I learned years ago which brands of tissue are problematic, and which are not.
Generally speaking, the higher quality tissue companies are not a problem. These are also usually more expensive, but keep in mind that it’s הוצאת שבת, so the cost is not an issue.
In the out of town community where I live, our schools have been open this entire school year, albeit with sporadic closings of specific classes.
We have implemented a containment protocol which includes all staff and students wearing masks except when eating or during recess. Each class has maintained its own bubble, with no mixing of classes allowed during lunch, recess, or any other time.
School does not seem to be a major source of spread, judging by who did and didn’t get the virus within each class.
Our Shuls (with varying degrees of strictness) still maintain social distancing and mask wearing policies, and some even still require registration for Minyanim. Our stores (both the Jewish-owned ones and the non-Jewish-owned ones) still require mask wearing and social distancing.
I was in the NY/NJ area several times recently, and in most places it’s as if there is no virus. This has to be the bigger issue than opening the schools. Indeed, it would seem to make the question of opening schools a joke. Why not open the schools if everything else (restaurants, shuls, weddings, shopping, etc) is business as usual?
The Gedolei Eretz Yisrael that you referenced were discussing whether to open school in context of a strict lockdown in the rest of society.
I don’t know why, but it seems like my last post is lost somewhere in Mod-land.
Anyway, DY, unless I misunderstood your last post, this whole thread has been based on the misconception that the two sides were arguing over the money, when in fact it’s the Chosson’s side offering to pay half (more than its share of the wedding) and the Kallah’s side asserting that it should pay two thirds (like the rest of the wedding).
This is no argument, and I’m sure it can be resolved in a friendly manner. The whole thread (including some of your posts) seems rather misleading, and not up to your usual standard.
“Yaakov only opposed ShImon and Levi’s action because it almost got them in trouble with local populous, he didn’t object to them in principle.”
Well, that’s kind of the point. The fact that they were Halachically correct in their treatment of Shechem did not override the practical consideration of not offending the locals.
Chushim is a different situation because Eisav was also not a local, and the Cana’anim probably viewed it as an internal feud among a foreign family. In any case, if he was actually a Cheresh (as it seems from Chazal), he wouldn’t have been responsible for his actions, so a reprimand or criticism would have been out of place.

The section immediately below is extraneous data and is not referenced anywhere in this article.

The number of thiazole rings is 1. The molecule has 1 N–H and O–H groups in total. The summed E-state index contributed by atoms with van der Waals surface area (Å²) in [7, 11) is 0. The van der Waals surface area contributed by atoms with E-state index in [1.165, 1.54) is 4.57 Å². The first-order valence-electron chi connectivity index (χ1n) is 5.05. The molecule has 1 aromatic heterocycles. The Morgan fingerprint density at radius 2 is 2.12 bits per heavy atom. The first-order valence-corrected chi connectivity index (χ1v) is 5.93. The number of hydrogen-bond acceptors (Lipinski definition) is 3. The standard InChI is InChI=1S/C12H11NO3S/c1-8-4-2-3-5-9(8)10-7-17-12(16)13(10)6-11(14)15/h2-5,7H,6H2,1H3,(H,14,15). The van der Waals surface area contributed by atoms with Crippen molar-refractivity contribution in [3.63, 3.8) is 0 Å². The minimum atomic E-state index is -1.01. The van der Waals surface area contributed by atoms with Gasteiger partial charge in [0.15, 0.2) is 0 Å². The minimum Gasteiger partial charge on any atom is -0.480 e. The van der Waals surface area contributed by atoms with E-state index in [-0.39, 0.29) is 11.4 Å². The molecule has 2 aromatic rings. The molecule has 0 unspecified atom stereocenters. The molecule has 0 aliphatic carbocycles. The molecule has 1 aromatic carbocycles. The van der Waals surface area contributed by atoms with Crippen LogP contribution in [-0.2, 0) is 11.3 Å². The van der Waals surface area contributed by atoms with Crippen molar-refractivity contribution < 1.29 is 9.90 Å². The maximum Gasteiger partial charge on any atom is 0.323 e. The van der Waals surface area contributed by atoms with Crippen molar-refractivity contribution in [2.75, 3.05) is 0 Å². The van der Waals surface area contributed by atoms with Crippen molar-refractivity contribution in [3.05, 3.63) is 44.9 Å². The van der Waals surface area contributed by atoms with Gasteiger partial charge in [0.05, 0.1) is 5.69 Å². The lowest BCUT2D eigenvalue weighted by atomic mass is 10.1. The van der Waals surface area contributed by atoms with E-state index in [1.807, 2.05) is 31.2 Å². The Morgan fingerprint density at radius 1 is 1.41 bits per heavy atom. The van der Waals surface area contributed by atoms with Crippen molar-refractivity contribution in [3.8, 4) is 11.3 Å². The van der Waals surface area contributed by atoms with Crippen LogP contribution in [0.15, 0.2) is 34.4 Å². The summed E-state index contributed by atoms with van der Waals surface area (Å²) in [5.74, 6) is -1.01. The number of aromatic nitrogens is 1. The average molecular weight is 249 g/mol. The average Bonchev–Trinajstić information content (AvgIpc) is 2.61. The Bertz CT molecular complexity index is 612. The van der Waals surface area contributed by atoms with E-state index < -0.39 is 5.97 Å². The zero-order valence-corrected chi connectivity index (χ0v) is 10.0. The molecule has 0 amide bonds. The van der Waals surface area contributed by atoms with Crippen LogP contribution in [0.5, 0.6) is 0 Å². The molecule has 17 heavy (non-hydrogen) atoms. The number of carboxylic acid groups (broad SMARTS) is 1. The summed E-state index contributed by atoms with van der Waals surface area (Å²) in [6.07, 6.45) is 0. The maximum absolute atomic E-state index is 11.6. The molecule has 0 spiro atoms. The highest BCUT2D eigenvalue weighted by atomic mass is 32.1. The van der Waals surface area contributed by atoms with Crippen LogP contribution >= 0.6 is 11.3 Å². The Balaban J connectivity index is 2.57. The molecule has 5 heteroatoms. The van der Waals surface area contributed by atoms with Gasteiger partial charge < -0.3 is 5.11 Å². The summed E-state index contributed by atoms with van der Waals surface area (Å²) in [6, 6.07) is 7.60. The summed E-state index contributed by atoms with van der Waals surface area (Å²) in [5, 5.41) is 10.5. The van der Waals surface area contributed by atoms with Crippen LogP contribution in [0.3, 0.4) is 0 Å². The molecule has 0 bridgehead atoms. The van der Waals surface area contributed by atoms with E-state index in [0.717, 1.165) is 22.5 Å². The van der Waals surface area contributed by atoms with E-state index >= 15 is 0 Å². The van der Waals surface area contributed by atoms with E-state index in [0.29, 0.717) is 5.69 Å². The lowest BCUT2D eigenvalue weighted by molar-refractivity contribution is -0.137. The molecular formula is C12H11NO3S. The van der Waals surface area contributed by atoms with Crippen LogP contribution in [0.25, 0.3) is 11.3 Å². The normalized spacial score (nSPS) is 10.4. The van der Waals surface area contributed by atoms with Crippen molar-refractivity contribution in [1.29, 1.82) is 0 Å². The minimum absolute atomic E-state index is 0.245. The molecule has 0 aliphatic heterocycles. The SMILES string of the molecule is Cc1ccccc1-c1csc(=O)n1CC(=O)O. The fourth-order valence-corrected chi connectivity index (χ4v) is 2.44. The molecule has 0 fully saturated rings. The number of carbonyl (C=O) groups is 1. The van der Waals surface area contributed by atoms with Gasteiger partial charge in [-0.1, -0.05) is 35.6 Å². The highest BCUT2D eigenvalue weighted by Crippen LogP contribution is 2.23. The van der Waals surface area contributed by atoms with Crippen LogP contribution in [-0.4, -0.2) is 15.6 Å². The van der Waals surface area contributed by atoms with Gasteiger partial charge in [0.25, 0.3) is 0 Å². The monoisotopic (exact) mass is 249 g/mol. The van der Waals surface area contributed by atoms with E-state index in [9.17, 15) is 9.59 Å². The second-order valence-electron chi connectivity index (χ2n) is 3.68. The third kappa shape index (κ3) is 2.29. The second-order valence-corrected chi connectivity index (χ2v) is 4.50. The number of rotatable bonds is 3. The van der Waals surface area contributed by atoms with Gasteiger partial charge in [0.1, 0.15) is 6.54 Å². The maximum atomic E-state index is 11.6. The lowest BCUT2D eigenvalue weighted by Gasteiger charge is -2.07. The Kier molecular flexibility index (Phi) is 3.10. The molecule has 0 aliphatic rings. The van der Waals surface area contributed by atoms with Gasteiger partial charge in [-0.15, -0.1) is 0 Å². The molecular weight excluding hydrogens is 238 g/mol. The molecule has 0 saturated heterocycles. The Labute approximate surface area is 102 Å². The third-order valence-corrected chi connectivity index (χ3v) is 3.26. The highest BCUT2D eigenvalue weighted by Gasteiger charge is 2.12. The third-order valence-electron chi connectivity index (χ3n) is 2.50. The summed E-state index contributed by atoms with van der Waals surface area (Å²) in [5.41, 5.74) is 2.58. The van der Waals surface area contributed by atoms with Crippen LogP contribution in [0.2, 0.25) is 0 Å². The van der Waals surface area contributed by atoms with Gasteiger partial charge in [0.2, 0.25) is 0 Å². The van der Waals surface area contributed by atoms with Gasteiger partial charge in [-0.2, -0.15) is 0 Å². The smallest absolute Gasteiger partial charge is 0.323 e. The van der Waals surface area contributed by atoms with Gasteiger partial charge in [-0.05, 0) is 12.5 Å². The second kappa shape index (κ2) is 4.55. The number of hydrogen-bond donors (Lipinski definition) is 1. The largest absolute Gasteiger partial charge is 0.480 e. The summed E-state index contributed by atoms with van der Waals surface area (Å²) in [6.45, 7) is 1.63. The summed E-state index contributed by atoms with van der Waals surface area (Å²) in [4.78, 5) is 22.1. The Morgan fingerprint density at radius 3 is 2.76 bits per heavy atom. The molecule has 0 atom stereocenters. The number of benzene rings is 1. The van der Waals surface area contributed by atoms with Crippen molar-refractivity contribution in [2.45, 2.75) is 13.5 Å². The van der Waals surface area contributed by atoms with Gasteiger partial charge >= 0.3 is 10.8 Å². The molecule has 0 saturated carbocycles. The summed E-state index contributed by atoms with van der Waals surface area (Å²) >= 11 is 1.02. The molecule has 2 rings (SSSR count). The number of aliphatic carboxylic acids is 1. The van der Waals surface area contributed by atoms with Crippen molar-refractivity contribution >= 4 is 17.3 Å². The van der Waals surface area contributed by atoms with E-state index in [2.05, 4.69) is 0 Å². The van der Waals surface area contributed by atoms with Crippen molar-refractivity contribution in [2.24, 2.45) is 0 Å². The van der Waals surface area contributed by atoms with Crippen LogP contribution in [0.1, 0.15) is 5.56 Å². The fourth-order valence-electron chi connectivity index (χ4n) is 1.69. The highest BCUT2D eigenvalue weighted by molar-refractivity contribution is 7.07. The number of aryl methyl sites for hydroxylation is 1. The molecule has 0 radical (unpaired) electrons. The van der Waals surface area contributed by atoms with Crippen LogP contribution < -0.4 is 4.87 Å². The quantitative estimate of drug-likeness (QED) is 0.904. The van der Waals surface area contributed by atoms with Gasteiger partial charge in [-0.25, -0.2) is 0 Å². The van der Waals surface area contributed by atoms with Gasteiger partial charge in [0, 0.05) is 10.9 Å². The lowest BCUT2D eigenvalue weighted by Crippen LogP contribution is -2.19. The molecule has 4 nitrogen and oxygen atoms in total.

I haven’t seen it “inside” in quite a while, but I don’t remember a commendation; what’s the source for that?
Well, I guess by now DJT has proven that he was correct in at least one of his campaign assertions: “I could kill someone in broad daylight on Fifth Avenue and my supporters would continue to support me.”
I don’t know that impeachment would be the right thing for the country, and in any case, Pelosi is obviously not serious about it or she would have had the House back in session yesterday, but I don’t think there is any question that what the President did last week is impeachable.
DJT is responsible, at least indirectly, for five deaths and an assault on US property, not to mention the direct assault on the very underpinnings of American Government. If he had a conscience, he would resign immediately. But, then, if he had a conscience, we would not be in this situation.
Tell whichever side you can that for a couple of hundred extra bucks (a drop in the bucket of wedding expenses), they can earn the appreciation of their son- or daughter-in-law by paying the extra expense. The trick is, they have to do it B’sever Panim Yafos.
Think about all the extra time they will get to spend with the grandchildren, IYH…
I’m not sure that Chushim was correct in what he did. It certainly was not the approach of the Shevatim themselves.
Yaakov made it pretty clear that Shimon and Leivi were wrong.
You can be humorous and friendly at the same time.
Try something like, “as dangerous as crawling across the African Savannah in a sheep costume.”
Here’s a good rule of thumb: Try replacing the subject of the joke with your own group. If you would find the “joke” offensive, don’t use it on anyone else, either.
Example: “About as safe as wearing a “Blue Lives Matter” t-shirt to a ‘mostly peaceful protest’ about the death of George Floyd.”
I love Country Yossi, but he was wrong in The Nebach of the Shteeble.
Yaakov Avinu’s “preparation for war” was to ensure that at least one camp would be able to escape and survive. This despite the fact that he was eminently capable of fighting back (as he demonstrated in the aftermath of Shechem).
I know it was meant as a lighthearted attempt at humor, but I still feel I must protest.
As a proud “Litvak”, I take umbrage at the insinuation that I would attack someone who comes into my Shul waving a yellow flag and singing “Yechi…”
What I (and, I think, just about everyone else who Davens at the same Shul) would do is either ignore the guy completely, or give him a friendly greeting and offer him a drink or something (depending on what else I was doing at the time).
I certainly would not take any action against the unfortunate fellow.